Technically, I wasn’t supposed to have the iPod in the truck, but whether it came out or not depended on who was in my truck. If it was just me and my guys, it was no big deal, but the iPod stayed out of sight when the commander or some other big shot rode with us.
Most of all though, when I was in my truck I felt I had more control over my destiny. In the barracks you had mortar rounds coming at you and you never knew where they were gonna hit. All you could do was run for cover. But in my truck I had my weapons, I was mobile, and I could take action. I could find out where the danger was coming from and take care of it.
But I didn’t have much control the day I got blown up.
The day was just getting started. We were only a mile or two from base.
My first year in Iraq, I’d just plowed through traffic. If any cars got in my way, I’d push them clear with my truck. I’d smashed a bunch of cars—it had been kind of fun.
During my second tour, the Army changed the protocol because of all the vehicle IEDs. We started calling them VBIDs (vehicle-borne improvised explosive devices). To deal with that new threat, we’d started leaving a cushion. We would get behind traffic and stay back 250 yards so that there was a nice bubble between us and the civilian vehicles. Then we wouldn’t let anyone get within 250 yards behind us either.
So we had five football fields’ worth of empty road, and we were driving.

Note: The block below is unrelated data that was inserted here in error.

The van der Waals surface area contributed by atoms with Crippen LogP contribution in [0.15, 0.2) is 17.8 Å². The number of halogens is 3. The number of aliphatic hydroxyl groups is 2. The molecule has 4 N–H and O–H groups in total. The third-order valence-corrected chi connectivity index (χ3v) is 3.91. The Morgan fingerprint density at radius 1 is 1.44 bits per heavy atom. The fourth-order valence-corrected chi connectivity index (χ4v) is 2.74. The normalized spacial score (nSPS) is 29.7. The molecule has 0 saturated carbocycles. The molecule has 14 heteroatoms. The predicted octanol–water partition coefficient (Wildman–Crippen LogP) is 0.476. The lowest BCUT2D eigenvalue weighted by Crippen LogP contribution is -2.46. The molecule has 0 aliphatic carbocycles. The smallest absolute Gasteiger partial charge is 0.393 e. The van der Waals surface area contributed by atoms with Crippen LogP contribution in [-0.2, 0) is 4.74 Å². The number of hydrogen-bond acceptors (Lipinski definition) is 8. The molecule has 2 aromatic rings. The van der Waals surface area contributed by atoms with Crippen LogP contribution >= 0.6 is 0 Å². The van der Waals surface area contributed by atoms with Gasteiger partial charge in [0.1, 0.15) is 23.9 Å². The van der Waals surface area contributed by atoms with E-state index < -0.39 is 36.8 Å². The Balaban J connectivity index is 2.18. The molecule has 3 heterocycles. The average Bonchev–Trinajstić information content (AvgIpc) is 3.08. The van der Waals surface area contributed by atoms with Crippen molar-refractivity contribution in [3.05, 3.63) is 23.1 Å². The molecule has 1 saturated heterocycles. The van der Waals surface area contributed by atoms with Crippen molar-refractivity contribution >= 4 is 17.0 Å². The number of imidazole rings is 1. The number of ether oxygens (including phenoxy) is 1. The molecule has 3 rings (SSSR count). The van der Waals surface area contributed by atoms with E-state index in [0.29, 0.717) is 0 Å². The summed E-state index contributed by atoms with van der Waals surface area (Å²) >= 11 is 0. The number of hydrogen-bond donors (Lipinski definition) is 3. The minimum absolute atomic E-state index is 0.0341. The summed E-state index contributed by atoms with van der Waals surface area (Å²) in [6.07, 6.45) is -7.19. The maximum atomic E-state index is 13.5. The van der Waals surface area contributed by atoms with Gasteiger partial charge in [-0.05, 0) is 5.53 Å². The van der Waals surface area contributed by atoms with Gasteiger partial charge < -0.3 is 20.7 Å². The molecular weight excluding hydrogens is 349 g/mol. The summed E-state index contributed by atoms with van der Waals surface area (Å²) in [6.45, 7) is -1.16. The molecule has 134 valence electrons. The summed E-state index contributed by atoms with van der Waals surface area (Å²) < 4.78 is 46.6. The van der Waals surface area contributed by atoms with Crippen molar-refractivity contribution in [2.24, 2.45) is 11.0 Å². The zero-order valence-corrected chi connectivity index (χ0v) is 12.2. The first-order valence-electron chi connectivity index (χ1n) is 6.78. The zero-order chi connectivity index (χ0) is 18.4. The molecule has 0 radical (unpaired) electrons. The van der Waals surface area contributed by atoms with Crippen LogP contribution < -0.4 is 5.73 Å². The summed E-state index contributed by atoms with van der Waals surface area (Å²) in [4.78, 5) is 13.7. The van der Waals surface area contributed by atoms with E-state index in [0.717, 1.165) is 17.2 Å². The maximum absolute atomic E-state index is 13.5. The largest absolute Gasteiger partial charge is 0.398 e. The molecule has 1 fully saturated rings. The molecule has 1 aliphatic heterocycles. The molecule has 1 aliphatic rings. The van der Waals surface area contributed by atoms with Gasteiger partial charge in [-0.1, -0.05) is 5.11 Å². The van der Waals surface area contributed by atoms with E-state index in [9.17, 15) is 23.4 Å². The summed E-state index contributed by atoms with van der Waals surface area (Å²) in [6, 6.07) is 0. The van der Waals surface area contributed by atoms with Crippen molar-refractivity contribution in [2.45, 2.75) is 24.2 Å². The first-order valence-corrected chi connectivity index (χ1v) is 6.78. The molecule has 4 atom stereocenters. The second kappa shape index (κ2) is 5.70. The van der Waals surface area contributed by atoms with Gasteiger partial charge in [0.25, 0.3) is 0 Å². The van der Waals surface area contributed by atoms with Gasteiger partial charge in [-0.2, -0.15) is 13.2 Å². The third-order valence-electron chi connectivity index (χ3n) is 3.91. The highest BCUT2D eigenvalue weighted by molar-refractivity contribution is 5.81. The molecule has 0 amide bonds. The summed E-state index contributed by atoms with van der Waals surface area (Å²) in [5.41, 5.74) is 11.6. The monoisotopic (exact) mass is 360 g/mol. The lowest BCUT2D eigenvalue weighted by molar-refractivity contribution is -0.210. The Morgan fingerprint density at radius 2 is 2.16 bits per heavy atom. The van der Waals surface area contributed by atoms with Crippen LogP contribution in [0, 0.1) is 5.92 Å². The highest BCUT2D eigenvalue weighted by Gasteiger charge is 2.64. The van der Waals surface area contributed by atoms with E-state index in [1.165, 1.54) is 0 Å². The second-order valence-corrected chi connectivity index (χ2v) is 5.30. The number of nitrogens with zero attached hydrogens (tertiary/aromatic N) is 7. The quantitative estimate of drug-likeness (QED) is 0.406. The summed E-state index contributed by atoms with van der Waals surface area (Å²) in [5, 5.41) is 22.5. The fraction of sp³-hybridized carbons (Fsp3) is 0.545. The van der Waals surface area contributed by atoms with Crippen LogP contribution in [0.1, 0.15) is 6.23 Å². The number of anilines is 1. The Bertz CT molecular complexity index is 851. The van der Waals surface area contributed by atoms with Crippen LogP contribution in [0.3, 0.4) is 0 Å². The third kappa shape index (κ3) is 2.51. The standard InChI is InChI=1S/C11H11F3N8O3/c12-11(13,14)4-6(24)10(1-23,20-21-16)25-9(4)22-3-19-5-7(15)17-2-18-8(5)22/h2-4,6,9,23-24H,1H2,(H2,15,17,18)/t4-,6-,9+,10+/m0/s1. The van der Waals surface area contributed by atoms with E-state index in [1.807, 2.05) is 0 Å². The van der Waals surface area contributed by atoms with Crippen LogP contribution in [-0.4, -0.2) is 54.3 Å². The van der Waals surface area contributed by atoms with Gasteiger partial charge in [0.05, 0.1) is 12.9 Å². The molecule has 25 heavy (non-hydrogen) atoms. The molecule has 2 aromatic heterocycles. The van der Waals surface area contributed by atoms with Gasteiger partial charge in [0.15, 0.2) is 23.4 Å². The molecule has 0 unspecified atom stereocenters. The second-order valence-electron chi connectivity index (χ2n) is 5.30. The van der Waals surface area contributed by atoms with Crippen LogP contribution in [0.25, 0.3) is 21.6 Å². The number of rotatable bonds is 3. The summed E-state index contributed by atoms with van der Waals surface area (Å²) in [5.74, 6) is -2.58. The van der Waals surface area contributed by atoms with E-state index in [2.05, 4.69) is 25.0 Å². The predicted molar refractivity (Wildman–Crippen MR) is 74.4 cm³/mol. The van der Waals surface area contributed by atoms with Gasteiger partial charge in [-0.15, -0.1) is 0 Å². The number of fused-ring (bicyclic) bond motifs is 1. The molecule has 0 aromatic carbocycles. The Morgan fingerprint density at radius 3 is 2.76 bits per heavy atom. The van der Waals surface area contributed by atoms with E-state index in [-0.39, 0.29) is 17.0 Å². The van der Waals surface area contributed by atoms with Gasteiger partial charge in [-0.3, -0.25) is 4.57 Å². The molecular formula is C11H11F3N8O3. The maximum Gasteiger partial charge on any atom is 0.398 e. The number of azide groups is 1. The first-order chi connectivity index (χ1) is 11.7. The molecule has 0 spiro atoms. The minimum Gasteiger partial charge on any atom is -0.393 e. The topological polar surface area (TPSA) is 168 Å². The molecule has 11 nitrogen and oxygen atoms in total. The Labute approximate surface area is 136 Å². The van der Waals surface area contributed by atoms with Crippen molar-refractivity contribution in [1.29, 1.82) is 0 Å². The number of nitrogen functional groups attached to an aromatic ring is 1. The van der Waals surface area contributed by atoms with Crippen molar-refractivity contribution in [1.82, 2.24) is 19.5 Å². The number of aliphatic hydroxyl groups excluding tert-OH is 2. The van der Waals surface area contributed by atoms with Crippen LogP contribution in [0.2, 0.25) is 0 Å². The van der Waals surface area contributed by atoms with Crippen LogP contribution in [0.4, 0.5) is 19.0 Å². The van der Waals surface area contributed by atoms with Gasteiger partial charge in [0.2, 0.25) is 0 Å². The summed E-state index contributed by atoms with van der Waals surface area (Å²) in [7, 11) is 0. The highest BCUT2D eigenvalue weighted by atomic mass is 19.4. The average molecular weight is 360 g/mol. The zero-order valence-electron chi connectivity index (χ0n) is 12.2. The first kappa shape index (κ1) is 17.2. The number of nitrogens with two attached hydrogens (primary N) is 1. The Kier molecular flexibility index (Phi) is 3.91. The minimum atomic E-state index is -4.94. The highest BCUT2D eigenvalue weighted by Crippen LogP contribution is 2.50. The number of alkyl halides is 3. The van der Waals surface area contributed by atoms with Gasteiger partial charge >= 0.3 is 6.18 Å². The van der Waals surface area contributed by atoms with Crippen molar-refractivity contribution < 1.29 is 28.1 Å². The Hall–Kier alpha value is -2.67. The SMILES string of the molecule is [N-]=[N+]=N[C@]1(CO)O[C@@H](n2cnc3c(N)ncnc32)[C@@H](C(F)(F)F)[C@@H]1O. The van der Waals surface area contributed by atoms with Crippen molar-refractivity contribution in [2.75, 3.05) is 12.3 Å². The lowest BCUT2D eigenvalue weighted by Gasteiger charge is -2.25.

To make this protocol work, you can’t drive very fast. You end up cruising at around five miles per hour. Bored, I was slouched in my seat, with my hands together at the bottom of the steering wheel. I sat with my left leg curled up under my right leg, which was down for driving—half Indian style. Kenny and I were passing the time bullshitting, and he said something funny about our CO. I laughed as I took my right hand off the steering wheel and reached down to grab my smokes. Now, I wasn’t supposed to smoke in my Humvee. It’s against regs, but I didn’t give a shit since Captain America was in the lead truck and I was in the rear truck. So I grabbed my smokes and pulled one out, and I was still lookin’ at Kenny because we were still talking.
As I lit my cigarette, the explosion went off.
For some reason, I didn’t hear it. I only saw it, out of the corner of my eye, to the left of me. The next thing I knew, everything was completely pitch-black. I couldn’t see anything. It wasn’t because I was knocked out. There was just so much smoke inside the truck that I couldn’t see shit. My first reaction was to look to my right, where everyone else was in relation to me inside the truck, and I called out, “Hey! Are you all right? We just got hit!”
I didn’t hear anything—nobody answered. And I thought, Shit! Are they dead? Twisting around, I strained to see through the smoke.
Understand that I had no idea I’d been hit; at that point I was worried only about my guys, not myself. I didn’t feel anything, no pain—not yet, anyway. So I struggled to pierce the curtain of smoke, but I saw nothing but green. I was totally confused. Why am I seeing green? I tried to sit back in my seat, but when I did, I rolled onto my back, and my head fell backward. Then I wondered, Why did my head fall backward?
When the explosion went off, it had cut off my legs and left hand instantly. My legs were on the floorboard, my hand was in the passenger seat—Kenny told me later that my hand had hit him in the face—and the blast had spun me sideways, so that I was lying on my back in my seat. When I’d looked to my right and saw green, I’d been looking at the back of my seat.
In his new PBS show, Bryan Anderson examines the works of Chicago-area community-service organizations and volunteers. For upcoming showtimes, click here. To visit Bryan’s website and see photos of him in action, visit the image gallery and links below.